Delving into Delusion

N-Queens Puzzle, Part 2.5-Brute Force Algorithm (All Solutions)

 July 06, 2020      Stardate: 73978.2     Tagged as: Python

This article is Part 2.5 in a series implementing different algorithms to solve the N-Queens problem. I named it 2.5 because it is an extension of Part 2 where I implemented the Brute Force Search Algorithm. In that algorithm I stopped evaluating the candidates once a solution was found. While it involves much more computation, in this implementation I continue to evaluate the candidates to provide all solutions.

See the first article “Part 1-Introduction” for an overview of the puzzle and some background information.

Solution Set

For a given number of queens there can be many solutions that satisfy the problem. Not surprisingly, as the size of the board (NxN) and number of queens (N) increases so does the number of solutions. Here is a table from Wikipedia that show number of fundamental solutions per number of queens.



As in Part2 I used an optimized Python library called itertools to calculate the combinations and permutations. The only big difference is that this code evaluates all the permutations as a solution whereas Part2 code loops through each permutation and stops when it finds a solution.

import itertools

#### FUNCTIONS ####
def create_empty_board(N):
    "Create an NxN board of zeros"
    return [[0]*N for _ in range(N)] 

def perm_to_board(perm):
    "Makes a board from a given permutation"
    board = create_empty_board(len(perm))
    for ndx in range(len(perm)):
        board[perm[ndx]][ndx] = 1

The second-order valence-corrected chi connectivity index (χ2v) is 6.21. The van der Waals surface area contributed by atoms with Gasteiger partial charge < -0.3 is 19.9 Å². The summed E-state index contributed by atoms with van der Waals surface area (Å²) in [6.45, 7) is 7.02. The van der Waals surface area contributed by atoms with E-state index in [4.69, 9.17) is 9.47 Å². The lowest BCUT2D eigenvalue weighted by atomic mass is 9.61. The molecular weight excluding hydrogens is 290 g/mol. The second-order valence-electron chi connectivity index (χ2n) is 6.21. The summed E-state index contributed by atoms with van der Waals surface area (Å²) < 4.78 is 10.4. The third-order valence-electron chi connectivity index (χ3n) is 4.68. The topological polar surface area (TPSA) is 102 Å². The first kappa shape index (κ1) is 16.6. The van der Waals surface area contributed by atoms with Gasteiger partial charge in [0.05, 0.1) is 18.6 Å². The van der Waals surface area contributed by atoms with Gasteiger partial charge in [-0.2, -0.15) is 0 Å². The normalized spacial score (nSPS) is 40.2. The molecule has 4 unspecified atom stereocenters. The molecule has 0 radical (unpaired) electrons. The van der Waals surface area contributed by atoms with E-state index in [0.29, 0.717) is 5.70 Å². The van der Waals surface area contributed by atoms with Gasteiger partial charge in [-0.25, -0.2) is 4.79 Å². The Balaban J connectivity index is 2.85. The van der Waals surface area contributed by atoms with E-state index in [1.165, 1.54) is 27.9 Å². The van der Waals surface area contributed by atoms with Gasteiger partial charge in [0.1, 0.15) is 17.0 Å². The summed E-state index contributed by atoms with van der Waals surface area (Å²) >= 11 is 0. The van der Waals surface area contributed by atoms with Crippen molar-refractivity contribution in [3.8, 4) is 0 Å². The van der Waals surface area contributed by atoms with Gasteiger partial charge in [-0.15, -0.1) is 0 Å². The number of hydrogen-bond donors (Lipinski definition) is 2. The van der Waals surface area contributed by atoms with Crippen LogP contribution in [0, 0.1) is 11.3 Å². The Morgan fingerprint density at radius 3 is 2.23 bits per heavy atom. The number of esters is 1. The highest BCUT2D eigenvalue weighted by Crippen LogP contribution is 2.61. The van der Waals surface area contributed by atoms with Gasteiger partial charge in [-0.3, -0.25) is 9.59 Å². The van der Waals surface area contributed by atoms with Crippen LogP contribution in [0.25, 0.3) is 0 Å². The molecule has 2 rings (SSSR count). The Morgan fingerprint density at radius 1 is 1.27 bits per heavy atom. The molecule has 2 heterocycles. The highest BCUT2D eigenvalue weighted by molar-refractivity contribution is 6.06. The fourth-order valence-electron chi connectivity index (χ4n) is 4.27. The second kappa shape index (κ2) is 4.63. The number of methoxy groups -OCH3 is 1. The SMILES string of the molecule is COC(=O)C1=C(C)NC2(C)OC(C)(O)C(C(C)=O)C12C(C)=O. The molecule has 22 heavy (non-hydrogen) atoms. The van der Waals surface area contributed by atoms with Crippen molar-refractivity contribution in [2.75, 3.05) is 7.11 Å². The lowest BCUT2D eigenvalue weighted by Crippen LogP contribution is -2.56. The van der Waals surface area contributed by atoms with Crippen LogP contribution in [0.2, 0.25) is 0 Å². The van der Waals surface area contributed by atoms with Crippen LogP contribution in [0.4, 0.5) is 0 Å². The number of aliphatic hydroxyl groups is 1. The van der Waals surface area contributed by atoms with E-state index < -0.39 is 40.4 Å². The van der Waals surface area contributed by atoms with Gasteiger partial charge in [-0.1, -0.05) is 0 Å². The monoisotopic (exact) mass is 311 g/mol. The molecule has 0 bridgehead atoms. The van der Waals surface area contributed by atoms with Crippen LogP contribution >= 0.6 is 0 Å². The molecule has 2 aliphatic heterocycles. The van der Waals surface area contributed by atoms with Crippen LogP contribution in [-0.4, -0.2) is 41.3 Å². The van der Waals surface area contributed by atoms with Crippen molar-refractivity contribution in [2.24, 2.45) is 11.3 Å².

return board
def print_board(board):
    "Pretty print the board."
    for row in board:

def is_solution(perm):
    "Check if input array contains queens on the same diagonal"
    # Given two queens, they are on the same diagonal if the horizontal
    #  distance between them is equal to the vertical distance between
    #  them.
    # Cells (row1,col1) and (row2,col2) are on the same diagonal, 
    #  if and only if, |row1-row2|=|col1-col2|. 
    # Remember, permutations care about order whereas combinations do not
    for (i,j) in itertools.combinations(range(len(perm)), 2):
        if ( abs(i-j) == abs(perm[i]-perm[j]) ): return False
    return True

def find_permutations(N):
    "Find all possible permuations of 0-(N-1)"
    return list(itertools.permutations(range(0,N)))

def find_solutions(all_permutations):
    "Utility function that checks validity of each solution"
    solutions = []
    for perm in all_permutations:
        if is_solution(perm): solutions.append(list(perm))
    return solutions

if __name__ == '__main__':
    # input size of board = number of queens
    print("How many queens to place?")
    # convert input string to a number
    N = int(input()) 

    all_permuations = find_permutations(N)
    solutions = find_solutions(all_permuations)

    print("There are",len(solutions),"solutions found.")

Software Versions

This is an automated list of software versions used during the writing of this article.

OS Ubuntu 20.04 LTS
python 3.7.4